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CHSS 390: Peer Tutoring in Writing in the Disciplines Dr. Terry Myers Zawacki, Director, University Writing Center Description: The course aims to provide you with a theoretical and experiential grounding in peer tutoring, allowing you to move from the traditional role of student to a more dynamic role as peer instructor and collaborator. Throughout the semester, our concerns will be practical as well as pedagogical. We begin by examining theoretical and pedagogical approaches to peer tutoring and then move into reflective practice. Each of you will be mentored by a graduate TA/tutor, a person who will observe you tutoring, act as a sounding board for your concerns, and also make sure that you receive ample opportunities to tutor during your three-hour shifts. Format and Requirements: We’ll meet as a class for one hour a week for the first six weeks of the course, discussing the readings listed below and sharing insights from your training experiences, with the latter making up the other two hours a week you’ll commit to the course. You’ll write hard copy logs on the assigned readings and send weekly training updates on email to the whole class. After week six, you’ll be tutoring on your own. At that point, you’ll continue to stay in close touch with your graduate tutormentor and with the class via regular email updates on your tutoring. I’ll observe you tutoring at least once as will your mentor. At the end of the semester, you’ll submit a 6-8 page final paper synthesizing the readings you did early in the course with your experiences as a tutor. You can read much more about the course in the Peer-Tutor Handbook: http://writingcenter.gmu.edu/peertutor.html Methods of Evaluation: You will be evaluated on your thoughtful and full completion of the course requirements. Note: If you miss a significant number of hours of tutoring and/or class time, you will not be able to receive a grade of “A” in the course. Course Texts: - Leigh, Ryan. The Bedford Guide for Writing Tutors. (Provided courtesy of Bedford/St. Martin’s Publishers). - Selected readings on writing pedagogy, ESL issues, and tutoring strategies available online, on EReserve, and in course packet. (The list of readings and their location is in the packet you’ll receive in the first class.) *** Weekly Assignments and Training: Week 1: Introductions to writing center work. Class: Read an introduction to tutoring and to the University Writing Center. Browse the Writing Center Handbook online, particularly “Tutoring Guidelines and Strategies.” Write a short reflection essay on what you see as the role of a writing center in an academic institution and how you think you can contribute to the GMU writing center (think about yourself as writer and a reader) and what you wish to gain from this peer-tutoring experience. Please be specific in your reflections. Training: Learning the routine—work with Terry to schedule training times. When you have set up your training times, you’ll be assigned a graduate TA/tutor to mentor you. Your mentor will help make the training process go smoothly, will advise you on best practices, and will also serve as a sounding board for your questions and concerns. Your first training session entails bringing in a piece of writing and


being tutored. Begin by making an appointment online with an available tutor. In your first email log, reflect on the experience of being tutored: describe the writing you brought to the tutor and what your goals were for the session. What did you notice about the way the session was conducted? What, if anything, surprised you? What tutoring strategies were especially helpful? Were there strategies and/or advice that weren’t particularly effective? Why? Week 2: How we tutor and why. Class: Read: On tutorial practice: Bedford Guide, Chapters 1-4. In your reading log (hard copy), take notes and reflect on information you think might be useful. These entries can be quite short. Some theory: Read Muriel Harris’ “Talking in the Middle: Why Writers Need Writing Tutors” (online) and David Bartholomae’s “Inventing the University” (E-reserve). In your reading log (hard copy), consider why you would be asked to read these two articles as an introduction to tutoring practice. These log entries should be about a page or so long. Training: Observe two tutoring sessions. Remember that we must always ask a client’s permission for someone to observe a session. Describe and reflect on these sessions in your email log, making connections to readings and whatever other experiences and observations you may have. How was each session different? What new strategies did you learn from each? How would you have done it differently? Why? Read (but no log required) Jess’s write-up on tutoring sessions as a model of the kinds of details you might want to include in your email updates. Note, however, that your updates don’t have to be that long (Jess was catching up on her updates). Also read Terry’s write-up of a session she observed Jennifer tutoring. This write-up will give you a sense of the kinds of things Terry notices when she observes your session. Week 3: Who are our clients? Thinking about different learning, writing and tutoring styles. Class: Read: Bedford’s chapter 5, noting especially the pages on learning-different (LD) students and non-native writers/speakers and the role of grammar knowledge. Also read Harris “Working with Individual Differences in the Writing Center Tutorial” (E-Reserve) and “Tutorial Talk and Personality Types” (E-Reserve). Write about your writing process. You’ll share your writing with others in the class, so please bring it in hard copy. We’ll also discuss sample tutoring scenarios. Training: Tutor a tutor (different tutors each time) on three or more of the sample essays in the folder in the front file cabinet. Continue to observe as many different sessions as possible. After each training session, meet with the tutor and/or your mentor for analysis and reflection on the process. In your email log, write an update about the sessions you’ve observed and interesting aspects of your discussions with tutors about styles and strategies. As always, make connections to your readings as you see them. Week Four: Tutoring non-native writers/speakers and the role of grammar knowledge. Class: Read: Gillespie “Is This My Job?” and Matsuda and Cox’s “Reading an ESL Writer’s Text,” both on E-Reserve. Review the handouts in your packet on strategies for working with ESL writers. Read Valuing Written Accents: Introduction, Chapters 3 & 4. In your reading log (hard copy), take notes on aspects of the readings that you found most useful and interesting. Make connections between the readings as you see fit. Training: If possible, observe one of our ESL specialists working with a non-native writer. In your email log, note your observations, questions, and concerns about tutoring ESL students. Week Five: Handling difficult sessions. Class: Read: Bedford chapter 8 and articles “On Difficult Clients” (Online) and “Teaching Writing Consultants to Utilize Supportive Behaviors (Control vs. Problem Orientation etc) (packet).” Also read Bedford chapter 6 and Amaris’ and Andrew’s final papers in the packet. In reading log (hard copy), take notes on what you consider important information for tutors to consider in all of these readings.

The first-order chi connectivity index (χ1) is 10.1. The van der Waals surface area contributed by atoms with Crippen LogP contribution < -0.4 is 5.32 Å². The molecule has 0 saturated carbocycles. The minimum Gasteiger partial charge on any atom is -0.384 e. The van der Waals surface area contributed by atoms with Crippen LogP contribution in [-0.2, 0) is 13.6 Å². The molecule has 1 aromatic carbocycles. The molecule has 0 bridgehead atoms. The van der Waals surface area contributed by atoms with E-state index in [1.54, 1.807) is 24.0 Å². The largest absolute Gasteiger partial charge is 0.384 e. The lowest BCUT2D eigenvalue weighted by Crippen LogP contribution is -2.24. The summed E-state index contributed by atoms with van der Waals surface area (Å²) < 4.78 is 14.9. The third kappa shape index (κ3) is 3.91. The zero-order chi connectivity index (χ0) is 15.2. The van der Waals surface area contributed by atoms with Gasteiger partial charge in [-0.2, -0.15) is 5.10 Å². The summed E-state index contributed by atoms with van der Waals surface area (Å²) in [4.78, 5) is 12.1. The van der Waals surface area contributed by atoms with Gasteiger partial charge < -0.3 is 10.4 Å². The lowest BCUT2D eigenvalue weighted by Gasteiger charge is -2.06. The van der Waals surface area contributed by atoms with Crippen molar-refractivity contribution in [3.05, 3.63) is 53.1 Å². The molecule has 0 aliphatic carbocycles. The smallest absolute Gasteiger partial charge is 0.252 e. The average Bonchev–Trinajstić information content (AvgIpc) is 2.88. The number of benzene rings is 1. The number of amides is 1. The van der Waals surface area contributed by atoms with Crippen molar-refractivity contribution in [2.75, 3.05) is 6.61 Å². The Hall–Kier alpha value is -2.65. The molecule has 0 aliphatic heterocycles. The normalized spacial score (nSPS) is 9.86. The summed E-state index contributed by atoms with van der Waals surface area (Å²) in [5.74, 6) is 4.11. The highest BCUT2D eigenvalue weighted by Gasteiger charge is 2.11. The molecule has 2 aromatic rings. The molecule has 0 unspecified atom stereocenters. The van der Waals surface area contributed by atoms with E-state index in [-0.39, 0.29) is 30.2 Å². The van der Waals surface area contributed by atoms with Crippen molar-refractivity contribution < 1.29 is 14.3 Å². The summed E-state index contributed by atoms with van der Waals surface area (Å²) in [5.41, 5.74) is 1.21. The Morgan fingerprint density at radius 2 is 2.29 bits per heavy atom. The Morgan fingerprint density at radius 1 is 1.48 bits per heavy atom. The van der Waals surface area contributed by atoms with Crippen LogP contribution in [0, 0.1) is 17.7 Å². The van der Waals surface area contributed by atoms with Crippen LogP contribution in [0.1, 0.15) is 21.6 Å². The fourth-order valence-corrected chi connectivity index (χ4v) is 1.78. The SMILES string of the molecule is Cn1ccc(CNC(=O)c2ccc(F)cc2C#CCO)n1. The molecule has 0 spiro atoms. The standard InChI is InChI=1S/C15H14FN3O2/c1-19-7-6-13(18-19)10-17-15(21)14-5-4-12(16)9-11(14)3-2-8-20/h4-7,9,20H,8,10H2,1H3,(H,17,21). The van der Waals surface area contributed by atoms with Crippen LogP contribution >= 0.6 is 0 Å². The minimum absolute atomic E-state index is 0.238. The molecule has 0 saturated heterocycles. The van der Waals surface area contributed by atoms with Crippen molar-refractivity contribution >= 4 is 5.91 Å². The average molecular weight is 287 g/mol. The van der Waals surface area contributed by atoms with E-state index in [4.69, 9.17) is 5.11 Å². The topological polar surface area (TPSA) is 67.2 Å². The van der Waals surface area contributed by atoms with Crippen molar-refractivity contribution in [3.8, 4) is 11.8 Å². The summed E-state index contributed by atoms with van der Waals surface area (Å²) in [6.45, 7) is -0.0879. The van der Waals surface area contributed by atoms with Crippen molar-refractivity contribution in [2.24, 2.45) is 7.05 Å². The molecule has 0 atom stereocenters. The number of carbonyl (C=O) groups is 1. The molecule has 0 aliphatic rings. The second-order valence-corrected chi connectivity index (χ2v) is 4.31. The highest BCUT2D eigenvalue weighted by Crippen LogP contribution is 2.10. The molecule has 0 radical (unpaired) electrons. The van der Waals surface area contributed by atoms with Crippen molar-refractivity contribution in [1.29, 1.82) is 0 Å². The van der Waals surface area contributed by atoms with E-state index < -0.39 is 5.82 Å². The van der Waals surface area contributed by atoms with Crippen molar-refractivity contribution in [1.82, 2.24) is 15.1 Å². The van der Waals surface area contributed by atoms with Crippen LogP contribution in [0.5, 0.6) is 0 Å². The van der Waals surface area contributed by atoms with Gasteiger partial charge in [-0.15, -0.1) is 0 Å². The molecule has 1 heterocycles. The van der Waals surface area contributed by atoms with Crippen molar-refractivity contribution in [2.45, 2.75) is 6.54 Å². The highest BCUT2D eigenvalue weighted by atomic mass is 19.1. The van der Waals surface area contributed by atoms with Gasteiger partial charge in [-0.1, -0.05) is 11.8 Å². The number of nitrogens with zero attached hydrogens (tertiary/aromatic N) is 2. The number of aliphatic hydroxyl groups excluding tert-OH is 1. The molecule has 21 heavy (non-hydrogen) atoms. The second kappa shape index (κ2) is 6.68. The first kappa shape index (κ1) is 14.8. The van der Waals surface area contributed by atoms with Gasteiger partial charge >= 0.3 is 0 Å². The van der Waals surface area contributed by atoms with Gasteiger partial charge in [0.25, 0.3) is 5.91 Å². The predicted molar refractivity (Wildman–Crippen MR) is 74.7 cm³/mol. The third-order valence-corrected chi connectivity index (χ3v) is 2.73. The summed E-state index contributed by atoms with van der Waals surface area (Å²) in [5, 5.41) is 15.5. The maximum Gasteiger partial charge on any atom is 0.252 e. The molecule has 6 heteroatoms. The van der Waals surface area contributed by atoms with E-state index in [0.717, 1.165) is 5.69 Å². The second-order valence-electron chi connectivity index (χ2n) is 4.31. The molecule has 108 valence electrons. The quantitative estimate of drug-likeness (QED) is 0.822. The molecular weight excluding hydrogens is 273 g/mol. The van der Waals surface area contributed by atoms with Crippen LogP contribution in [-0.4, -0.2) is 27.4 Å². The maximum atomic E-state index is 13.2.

Training: Tutor with observation by an experienced tutor and/or Anna/Terry. In your email log, describe your session, reflect on your strengths and weaknesses, and explain what you might have done differently and why. Week Six: Tutoring writers across the disciplines. Class: Read: Bedford chapter 7; “Introducing Students to Disciplinary Genres” (online: look especially at the three main ways the authors say conventions for writing differ according to different disciplinary ways of knowing); and “Helping Students Write Literary Analysis” (online). Browse the writing guides on the writing center website (under “Students” then “Writing for your Major.”) In your reading log (hard copy), take notes on what you consider important information for tutors to consider. Draw from your experiences writing in different disciplines. Training: Tutor with observation by your GTA mentor. Also, record your session (remember to ask the client’s permission). Listen to your taped session and in your email log write a self-evaluation of your session. Describe your experience listening to yourself tutor and reflect on your strategies and style as a tutor. What did you learn about yourself that you hadn’t noticed before? What seem to be your strengths and areas that need improvement in that session and in general? What changes might you make in your tutoring based on what you learned from listening to the tape? This email log will only be sent to Terry. Set up a meeting with Terry to discuss your taped session, your self-evaluation and your readiness to start tutoring on your own. Week Seven through Fifteen: Congratulations! You’re a tutor!!! Exam Week: You are not required to tutor during exam week. Due: 6-8 page reflective paper on your tutoring experience, synthesizing responses to course readings, log entries, and your training and tutoring experiences. Note: Please share a draft of this paper with the other peer tutors either online or in a group session.


Chss 390 fall 08